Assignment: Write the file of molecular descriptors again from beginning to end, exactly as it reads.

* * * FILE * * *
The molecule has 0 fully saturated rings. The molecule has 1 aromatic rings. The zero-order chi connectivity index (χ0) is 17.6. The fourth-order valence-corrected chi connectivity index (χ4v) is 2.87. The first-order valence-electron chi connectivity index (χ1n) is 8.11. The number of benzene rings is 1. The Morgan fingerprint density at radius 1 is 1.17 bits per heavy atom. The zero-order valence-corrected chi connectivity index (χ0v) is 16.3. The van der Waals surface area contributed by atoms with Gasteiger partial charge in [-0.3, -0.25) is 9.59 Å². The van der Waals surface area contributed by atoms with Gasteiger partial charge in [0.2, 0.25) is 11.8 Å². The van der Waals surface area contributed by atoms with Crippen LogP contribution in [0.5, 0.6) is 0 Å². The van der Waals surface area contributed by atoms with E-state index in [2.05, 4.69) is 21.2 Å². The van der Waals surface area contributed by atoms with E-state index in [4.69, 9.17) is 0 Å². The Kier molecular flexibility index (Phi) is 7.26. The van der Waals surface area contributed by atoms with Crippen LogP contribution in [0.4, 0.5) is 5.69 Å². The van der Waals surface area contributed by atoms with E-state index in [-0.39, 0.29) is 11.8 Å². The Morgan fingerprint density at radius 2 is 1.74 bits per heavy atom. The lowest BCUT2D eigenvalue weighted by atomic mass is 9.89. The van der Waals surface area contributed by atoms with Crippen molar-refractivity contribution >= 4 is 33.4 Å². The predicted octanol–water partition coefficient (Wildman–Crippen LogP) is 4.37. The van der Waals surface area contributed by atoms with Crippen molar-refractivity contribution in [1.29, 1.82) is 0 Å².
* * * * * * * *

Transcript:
The molecule has 0 fully saturated rings. The molecule has 1 aromatic rings. The zero-order chi connectivity index (χ0) is 17.6. The fourth-order valence-corrected chi connectivity index (χ4v) is 2.87. The first-order valence-electron chi connectivity index (χ1n) is 8.11. The number of benzene rings is 1. The Morgan fingerprint density at radius 1 is 1.17 bits per heavy atom. The zero-order valence-corrected chi connectivity index (χ0v) is 16.3. The van der Waals surface area contributed by atoms with Gasteiger partial charge in [-0.3, -0.25) is 9.59 Å². The van der Waals surface area contributed by atoms with Gasteiger partial charge in [0.2, 0.25) is 11.8 Å². The van der Waals surface area contributed by atoms with Crippen LogP contribution in [0.5, 0.6) is 0 Å². The van der Waals surface area contributed by atoms with E-state index in [2.05, 4.69) is 21.2 Å². The van der Waals surface area contributed by atoms with E-state index in [4.69, 9.17) is 0 Å². The Kier molecular flexibility index (Phi) is 7.26. The van der Waals surface area contributed by atoms with Crippen LogP contribution in [0.4, 0.5) is 5.69 Å². The van der Waals surface area contributed by atoms with E-state index in [-0.39, 0.29) is 11.8 Å². The Morgan fingerprint density at radius 2 is 1.74 bits per heavy atom. The lowest BCUT2D eigenvalue weighted by atomic mass is 9.89. The van der Waals surface area contributed by atoms with Crippen molar-refractivity contribution >= 4 is 33.4 Å². The predicted octanol–water partition coefficient (Wildman–Crippen LogP) is 4.37. The van der Waals surface area contributed by atoms with Crippen molar-refractivity contribution in [1.29, 1.82) is 0 Å².